10. The tunable etalon filter of claim 9 wherein said first and second reflecting means are alternate layers of silicon and silicon dioxide.
11. The tunable etalon filter of claim 10 wherein said spacer is a silicon wafer.
12. The tunable etalon filter of claim 11 wherein said spacer is about 20 μm thick.
13. The tunable etalon filter of claim 12 wherein said first and second reflecting means are alternate layers of high and low index of refraction material.
14. The tunable etalon filter of claim 12 wherein said first and second reflecting means are three one-quarter wavelength pairs of silicon and silicon dioxide.
15. The tunable etalon filter of claim 14
wherein said means for controlling the temperature of said spacer means comprises a TE cooler.
16. The tunable etalon filter of claim 15 wherein
said TE cooler is coupled to one of said reflecting means, and
said TE cooler supports an aperture for passing energy in the spectral region of the passband of the filter.
17. The tunable etalon filter of claim 15 further comprising
a first optical fiber coupled to direct an optical signal of at least two discrete frequencies to said filter, a second optical fiber coupled to receive an optical signal from said filter and,
tuning means coupled to said filter to tune said filter to pass one of said at least two discrete frequencies.
18. The tunable etalon filter of claim 17 wherein
said tuning means comprises means to angularly position said filter relative to the longitudinal axis of the optical fiber to tune the filter to an optical signal.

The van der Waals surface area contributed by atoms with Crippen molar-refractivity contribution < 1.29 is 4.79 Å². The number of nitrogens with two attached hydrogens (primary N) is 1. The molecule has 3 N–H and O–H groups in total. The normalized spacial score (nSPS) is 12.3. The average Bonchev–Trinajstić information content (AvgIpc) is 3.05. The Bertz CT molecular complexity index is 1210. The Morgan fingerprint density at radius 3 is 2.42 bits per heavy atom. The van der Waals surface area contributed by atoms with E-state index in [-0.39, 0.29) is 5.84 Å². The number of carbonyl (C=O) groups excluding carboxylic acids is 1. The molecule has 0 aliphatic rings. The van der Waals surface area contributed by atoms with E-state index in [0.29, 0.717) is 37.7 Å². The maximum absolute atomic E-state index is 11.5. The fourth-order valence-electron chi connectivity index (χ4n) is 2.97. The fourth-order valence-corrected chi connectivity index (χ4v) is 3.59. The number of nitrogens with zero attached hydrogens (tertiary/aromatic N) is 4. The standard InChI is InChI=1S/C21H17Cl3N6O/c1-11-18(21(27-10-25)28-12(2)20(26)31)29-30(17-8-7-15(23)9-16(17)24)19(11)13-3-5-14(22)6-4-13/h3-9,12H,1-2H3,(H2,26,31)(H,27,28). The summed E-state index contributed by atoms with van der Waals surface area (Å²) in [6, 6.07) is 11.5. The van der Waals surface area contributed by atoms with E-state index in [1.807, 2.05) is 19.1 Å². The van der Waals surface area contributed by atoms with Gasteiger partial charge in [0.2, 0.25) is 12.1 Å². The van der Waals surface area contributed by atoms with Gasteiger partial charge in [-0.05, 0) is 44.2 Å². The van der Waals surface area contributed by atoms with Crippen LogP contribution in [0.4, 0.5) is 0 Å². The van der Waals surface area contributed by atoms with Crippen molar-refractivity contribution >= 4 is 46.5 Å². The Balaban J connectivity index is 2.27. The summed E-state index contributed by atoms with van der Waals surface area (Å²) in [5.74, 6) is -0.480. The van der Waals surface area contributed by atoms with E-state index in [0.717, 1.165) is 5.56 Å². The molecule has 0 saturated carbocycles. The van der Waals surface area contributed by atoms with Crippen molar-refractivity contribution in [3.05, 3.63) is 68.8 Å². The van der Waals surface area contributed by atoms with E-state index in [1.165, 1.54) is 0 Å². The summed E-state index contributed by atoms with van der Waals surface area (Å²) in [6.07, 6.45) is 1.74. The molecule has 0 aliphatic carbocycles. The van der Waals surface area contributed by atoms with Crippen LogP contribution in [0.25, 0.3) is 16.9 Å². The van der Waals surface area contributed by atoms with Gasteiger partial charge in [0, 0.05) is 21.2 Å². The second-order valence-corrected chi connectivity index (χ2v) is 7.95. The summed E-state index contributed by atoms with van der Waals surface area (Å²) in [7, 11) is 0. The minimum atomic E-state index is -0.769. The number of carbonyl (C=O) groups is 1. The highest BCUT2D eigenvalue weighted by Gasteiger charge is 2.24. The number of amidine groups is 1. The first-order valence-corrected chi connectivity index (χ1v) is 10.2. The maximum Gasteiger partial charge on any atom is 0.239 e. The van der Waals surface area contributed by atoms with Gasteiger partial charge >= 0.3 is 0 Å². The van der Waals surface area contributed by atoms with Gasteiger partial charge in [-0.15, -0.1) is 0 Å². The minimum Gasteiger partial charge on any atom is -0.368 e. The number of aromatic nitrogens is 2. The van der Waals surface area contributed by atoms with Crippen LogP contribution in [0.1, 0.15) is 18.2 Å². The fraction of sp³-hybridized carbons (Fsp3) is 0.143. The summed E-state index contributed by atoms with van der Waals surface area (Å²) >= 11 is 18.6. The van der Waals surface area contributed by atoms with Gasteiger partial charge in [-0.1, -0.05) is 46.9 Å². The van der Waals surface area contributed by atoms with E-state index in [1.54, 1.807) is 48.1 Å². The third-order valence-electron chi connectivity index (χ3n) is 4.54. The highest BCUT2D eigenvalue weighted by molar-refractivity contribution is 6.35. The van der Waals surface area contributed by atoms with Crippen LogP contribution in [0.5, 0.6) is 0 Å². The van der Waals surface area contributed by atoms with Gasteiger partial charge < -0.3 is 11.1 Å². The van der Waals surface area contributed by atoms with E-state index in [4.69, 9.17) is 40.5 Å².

19. The tunable etalon filter of claim 18 wherein said tuning means comprises a source of energy coupled to said TE cooler to further tune the filter to the optical signal by controlling the temperature of said filter.
Description
TECHNICAL FIELD

This invention relates to the field of optical filters and, more particularly, to a tunable etalon filter.

BACKGROUND OF THE INVENTION

Tunable optical filters are required for selecting channels in wavelength-division-multiplexed optical communication systems. In addition to being used to select channels, they play an important role in filtering out noise in amplified wavelength-division-multiplexed systems incorporating optical amplifiers.

When used in these applications, the tunable optical filters should have specific desired characteristics such as a large tunability, a narrow passband, low insertion loss; be able to be locked to the transmitter signal easily, be reliable, be cost-effective, and the like.

At the present time there are various optical filters which have some or most of the above noted desired characteristics, such as, for example: A) a fiber Fabry-Perot interferometer; B) an angle-tuned etalon filter, C) a liquid-crystal etalon filter; D) a Ti:LiNbO3 electro-optic wavelength filter, and E) DFB or DBR active optical filter.

This list, which is not complete, is representative of the many different types of optical filters that are presently known. While some of them may have many of the desired characteristics identified above, not one of them satisfies all of the desired characteristics. The characteristics of these filters are compared in detail in other references (for example, "Angle-tuned etalon filters for optical channel selection in high-density wavelength division multiplexed systems", J. Lightwave Technol., vol. 7, pp. 615-624, 1989).